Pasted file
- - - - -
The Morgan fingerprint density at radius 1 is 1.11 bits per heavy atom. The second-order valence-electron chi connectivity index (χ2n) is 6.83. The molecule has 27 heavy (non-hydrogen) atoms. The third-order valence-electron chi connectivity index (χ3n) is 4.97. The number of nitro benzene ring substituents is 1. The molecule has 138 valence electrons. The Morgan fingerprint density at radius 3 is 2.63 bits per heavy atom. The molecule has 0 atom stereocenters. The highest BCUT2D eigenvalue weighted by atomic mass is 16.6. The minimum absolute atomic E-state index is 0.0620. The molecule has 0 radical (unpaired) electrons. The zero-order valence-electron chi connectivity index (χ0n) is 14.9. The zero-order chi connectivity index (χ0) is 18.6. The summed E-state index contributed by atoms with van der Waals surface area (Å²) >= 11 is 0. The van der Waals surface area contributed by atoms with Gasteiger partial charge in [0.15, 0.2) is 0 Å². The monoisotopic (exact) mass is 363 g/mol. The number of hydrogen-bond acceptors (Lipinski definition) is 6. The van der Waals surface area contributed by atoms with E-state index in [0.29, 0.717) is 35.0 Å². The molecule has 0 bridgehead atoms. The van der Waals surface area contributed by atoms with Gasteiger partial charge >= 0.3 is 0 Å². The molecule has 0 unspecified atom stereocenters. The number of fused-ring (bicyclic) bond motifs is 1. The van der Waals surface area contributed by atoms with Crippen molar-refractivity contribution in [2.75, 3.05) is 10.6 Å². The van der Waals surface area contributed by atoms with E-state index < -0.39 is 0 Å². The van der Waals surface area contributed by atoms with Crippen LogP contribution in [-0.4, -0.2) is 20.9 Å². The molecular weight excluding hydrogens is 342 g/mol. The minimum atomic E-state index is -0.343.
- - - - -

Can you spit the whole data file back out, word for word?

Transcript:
The Morgan fingerprint density at radius 1 is 1.11 bits per heavy atom. The second-order valence-electron chi connectivity index (χ2n) is 6.83. The molecule has 27 heavy (non-hydrogen) atoms. The third-order valence-electron chi connectivity index (χ3n) is 4.97. The number of nitro benzene ring substituents is 1. The molecule has 138 valence electrons. The Morgan fingerprint density at radius 3 is 2.63 bits per heavy atom. The molecule has 0 atom stereocenters. The highest BCUT2D eigenvalue weighted by atomic mass is 16.6. The minimum absolute atomic E-state index is 0.0620. The molecule has 0 radical (unpaired) electrons. The zero-order valence-electron chi connectivity index (χ0n) is 14.9. The zero-order chi connectivity index (χ0) is 18.6. The summed E-state index contributed by atoms with van der Waals surface area (Å²) >= 11 is 0. The van der Waals surface area contributed by atoms with Gasteiger partial charge in [0.15, 0.2) is 0 Å². The monoisotopic (exact) mass is 363 g/mol. The number of hydrogen-bond acceptors (Lipinski definition) is 6. The van der Waals surface area contributed by atoms with E-state index in [0.29, 0.717) is 35.0 Å². The molecule has 0 bridgehead atoms. The van der Waals surface area contributed by atoms with Gasteiger partial charge >= 0.3 is 0 Å². The molecule has 0 unspecified atom stereocenters. The number of fused-ring (bicyclic) bond motifs is 1. The van der Waals surface area contributed by atoms with Crippen molar-refractivity contribution in [2.75, 3.05) is 10.6 Å². The van der Waals surface area contributed by atoms with E-state index < -0.39 is 0 Å². The van der Waals surface area contributed by atoms with Crippen LogP contribution in [-0.4, -0.2) is 20.9 Å². The molecular weight excluding hydrogens is 342 g/mol. The minimum atomic E-state index is -0.343.